Third, while I’m grateful in many ways for this ad and the conversations that it is provoking, I also find myself lamenting. Why?

Because it’s God’s church—far more than a company like Gillette—that should be on the leading edge in the battle against toxic masculinity. Spurred on by the masculinity modeled by Jesus, Christians should be the ones challenging both ourselves and our culture to reject any version of masculinity that oppresses, marginalizes, and threatens women.

Jesus was incarnated into a world where women were permanently and solidly on the cultural margins. The toxic masculinity critiqued in the Gillette ad pales in comparison to the first century version, where women were little more than objects, voiceless and largely defined by their relationships to the men in their lives.

This makes Jesus’ treatment of women so remarkable. Jesus’ brand of masculinity was one where women were, among other things, honored (Matthew 26:6-13), listened to (Mark 7:24-30), and embraced as evangelists (John 4:1-42). For Jesus, women could be disciples (Luke 10:38-42), they could travel with him (Matthew 27:52), and they were worthy of serving as positive examples in his stories (Luke 21:1-4). In perhaps his single most revolutionary act around gender, in a world where the testimony of a woman was not allowed in court, Jesus entrusted the message of his resurrection to Mary, the first person in history to bear the gospel (Matthew 28:1-10). Indeed, scholar Walter Wink notes that “Jesus violated the mores of his time in every single encounter with women recorded in the four Gospels.”[1]

In light of Jesus’ counter cultural (then, and now) example, I’ll offer two thoughts for our faith communities to consider in the midst of this cultural moment.

To begin with, we should reevaluate how we talk about and model masculinity in our faith communities. To be sure, toxic masculinity must be rooted out. As the #churchtoo movement reminds us, too many church-going men have perpetuated violence against their sisters. There can be no room in God’s church for gender violence of any kind.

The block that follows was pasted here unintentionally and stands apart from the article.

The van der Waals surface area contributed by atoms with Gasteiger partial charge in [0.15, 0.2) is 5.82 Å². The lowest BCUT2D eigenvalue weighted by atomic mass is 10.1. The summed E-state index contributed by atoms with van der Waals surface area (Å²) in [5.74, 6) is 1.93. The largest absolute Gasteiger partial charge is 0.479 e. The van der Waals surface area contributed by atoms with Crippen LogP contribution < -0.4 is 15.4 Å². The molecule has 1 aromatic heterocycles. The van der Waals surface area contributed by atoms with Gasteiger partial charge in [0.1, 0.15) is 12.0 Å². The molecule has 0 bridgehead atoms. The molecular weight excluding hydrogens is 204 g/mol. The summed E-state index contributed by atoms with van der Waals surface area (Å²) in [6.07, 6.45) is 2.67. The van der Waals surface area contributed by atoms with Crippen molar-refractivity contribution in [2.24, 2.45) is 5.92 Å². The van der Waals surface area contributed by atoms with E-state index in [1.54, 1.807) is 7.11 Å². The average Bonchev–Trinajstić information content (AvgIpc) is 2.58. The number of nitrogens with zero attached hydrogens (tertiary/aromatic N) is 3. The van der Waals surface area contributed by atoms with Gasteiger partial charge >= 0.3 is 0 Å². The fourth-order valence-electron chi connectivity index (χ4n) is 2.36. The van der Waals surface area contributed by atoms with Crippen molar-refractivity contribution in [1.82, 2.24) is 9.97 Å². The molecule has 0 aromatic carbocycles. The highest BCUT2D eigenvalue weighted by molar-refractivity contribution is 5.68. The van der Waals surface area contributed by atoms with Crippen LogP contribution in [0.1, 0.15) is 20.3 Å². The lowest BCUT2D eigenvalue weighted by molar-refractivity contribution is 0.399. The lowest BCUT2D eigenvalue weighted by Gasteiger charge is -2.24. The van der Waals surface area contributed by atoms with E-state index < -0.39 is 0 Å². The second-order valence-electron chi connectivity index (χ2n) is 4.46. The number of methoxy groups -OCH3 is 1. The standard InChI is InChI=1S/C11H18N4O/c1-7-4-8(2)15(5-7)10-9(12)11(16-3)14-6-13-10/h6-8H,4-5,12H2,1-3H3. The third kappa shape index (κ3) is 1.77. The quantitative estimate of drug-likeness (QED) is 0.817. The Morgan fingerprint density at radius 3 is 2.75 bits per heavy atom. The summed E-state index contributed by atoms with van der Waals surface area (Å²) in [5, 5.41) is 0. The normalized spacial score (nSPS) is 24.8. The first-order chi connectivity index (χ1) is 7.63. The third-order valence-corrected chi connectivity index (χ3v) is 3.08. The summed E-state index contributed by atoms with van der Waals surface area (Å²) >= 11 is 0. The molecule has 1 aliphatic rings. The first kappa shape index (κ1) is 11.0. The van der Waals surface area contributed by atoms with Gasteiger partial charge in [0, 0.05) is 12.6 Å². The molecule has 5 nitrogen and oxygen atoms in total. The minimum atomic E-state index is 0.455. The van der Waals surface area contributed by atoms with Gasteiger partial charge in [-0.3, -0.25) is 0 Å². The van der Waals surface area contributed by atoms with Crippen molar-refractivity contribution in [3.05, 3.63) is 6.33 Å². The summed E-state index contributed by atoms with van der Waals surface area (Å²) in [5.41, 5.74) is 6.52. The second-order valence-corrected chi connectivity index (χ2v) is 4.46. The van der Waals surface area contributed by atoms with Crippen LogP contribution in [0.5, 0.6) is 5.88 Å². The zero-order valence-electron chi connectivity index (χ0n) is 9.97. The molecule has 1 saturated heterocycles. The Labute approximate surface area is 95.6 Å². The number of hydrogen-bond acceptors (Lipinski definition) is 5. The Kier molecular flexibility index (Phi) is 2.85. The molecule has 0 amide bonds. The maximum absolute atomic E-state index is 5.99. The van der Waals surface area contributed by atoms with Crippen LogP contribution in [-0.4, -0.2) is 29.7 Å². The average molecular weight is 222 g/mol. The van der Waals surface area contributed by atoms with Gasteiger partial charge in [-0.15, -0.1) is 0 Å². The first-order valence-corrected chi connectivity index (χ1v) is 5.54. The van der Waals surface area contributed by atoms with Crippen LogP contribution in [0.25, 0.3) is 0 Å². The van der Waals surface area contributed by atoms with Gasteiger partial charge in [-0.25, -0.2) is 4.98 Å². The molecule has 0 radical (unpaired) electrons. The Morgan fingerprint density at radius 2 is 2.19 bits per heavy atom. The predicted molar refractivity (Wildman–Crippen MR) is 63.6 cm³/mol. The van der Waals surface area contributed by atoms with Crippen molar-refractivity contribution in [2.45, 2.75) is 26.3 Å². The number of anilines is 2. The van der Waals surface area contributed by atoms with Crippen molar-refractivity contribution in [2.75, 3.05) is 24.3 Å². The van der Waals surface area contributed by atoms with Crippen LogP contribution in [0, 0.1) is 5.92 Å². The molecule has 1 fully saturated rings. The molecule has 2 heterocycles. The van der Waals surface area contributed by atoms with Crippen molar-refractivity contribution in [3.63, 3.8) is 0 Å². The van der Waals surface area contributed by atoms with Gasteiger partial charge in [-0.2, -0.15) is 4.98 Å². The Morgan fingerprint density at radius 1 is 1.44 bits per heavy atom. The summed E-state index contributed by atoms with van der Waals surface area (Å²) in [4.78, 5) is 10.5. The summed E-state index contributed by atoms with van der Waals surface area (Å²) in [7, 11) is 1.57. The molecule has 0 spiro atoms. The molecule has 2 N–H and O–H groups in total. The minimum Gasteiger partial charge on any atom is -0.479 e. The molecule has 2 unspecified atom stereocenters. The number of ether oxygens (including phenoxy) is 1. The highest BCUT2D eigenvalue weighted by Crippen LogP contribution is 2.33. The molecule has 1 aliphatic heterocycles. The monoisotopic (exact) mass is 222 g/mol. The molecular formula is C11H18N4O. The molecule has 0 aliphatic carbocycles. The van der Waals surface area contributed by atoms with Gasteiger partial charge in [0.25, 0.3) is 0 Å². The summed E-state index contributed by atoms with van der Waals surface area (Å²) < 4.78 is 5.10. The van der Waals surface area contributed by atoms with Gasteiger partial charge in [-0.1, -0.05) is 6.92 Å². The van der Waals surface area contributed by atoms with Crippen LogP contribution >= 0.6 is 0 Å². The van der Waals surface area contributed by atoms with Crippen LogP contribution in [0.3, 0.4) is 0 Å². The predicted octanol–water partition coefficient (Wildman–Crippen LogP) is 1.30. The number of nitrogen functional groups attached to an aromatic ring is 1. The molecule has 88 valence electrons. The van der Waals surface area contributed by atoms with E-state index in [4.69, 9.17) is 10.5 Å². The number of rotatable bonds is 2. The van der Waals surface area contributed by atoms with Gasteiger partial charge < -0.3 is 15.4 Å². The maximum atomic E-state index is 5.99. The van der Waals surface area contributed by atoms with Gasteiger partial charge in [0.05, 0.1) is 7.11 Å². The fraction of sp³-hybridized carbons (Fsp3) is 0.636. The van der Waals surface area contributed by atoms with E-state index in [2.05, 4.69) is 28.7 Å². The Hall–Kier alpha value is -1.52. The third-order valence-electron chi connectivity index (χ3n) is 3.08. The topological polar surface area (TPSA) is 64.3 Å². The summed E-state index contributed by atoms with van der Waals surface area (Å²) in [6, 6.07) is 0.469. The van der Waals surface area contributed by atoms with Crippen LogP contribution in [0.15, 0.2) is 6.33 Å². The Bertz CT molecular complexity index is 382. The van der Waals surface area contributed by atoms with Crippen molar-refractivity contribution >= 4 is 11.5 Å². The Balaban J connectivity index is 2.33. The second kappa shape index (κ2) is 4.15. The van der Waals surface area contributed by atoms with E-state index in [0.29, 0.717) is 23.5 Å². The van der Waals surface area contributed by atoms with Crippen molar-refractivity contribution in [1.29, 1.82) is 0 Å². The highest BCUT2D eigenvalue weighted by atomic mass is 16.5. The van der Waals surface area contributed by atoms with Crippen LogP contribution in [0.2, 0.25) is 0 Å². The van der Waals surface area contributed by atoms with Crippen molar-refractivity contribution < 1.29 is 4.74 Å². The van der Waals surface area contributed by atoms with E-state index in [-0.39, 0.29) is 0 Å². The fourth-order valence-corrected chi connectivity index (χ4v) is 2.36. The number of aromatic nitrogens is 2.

In addition, our church communities should consider how the masculinity we are presenting aligns (or not) with Jesus’. For much of its history, the church has privileged men over women, and, in many cases, men continue to hold most of the power in our faith communities. Are we open to a vision for masculinity that, like Jesus, honors, empowers, and advocates for women, even if it means losing power and control?  

Next, we should offer a healthy vision for masculinity, one that embraces the complexity of what it can mean to be a man. The stereotypical definition of masculinity has run its course, and it is time to broaden our view. Some men are assertive, while others are collaborative. Some are “the strong silent type,” but others are loud and expressive. And some want to take the proverbial hill, while others would rather wait and see what happens.

In the masculinity embodied by Jesus, there is room for every man except for the toxic ones. Does your faith community allow for a fuller definition of masculinity? I recommend furthering this conversation by reading books like Man Enough or Malestrom, ideally in groups.

Ultimately, any public critique of toxic masculinity is a good thing, even if it comes in the context of a 90 second commercial put out by a shaving company, and we should welcome anything that catalyzes a conversation that envisions a better vision for masculinity.

The question is, can the church become that catalyst?


[1] Walter Wink, Engaging the Powers, 129, quoted in The Jesus I Never Knew by Philip Yancey.

Rob Dixon will be speaking at CBE’s 2019 conference in Houston on August 2-4. If you like what you read here, come see Rob speak this summer.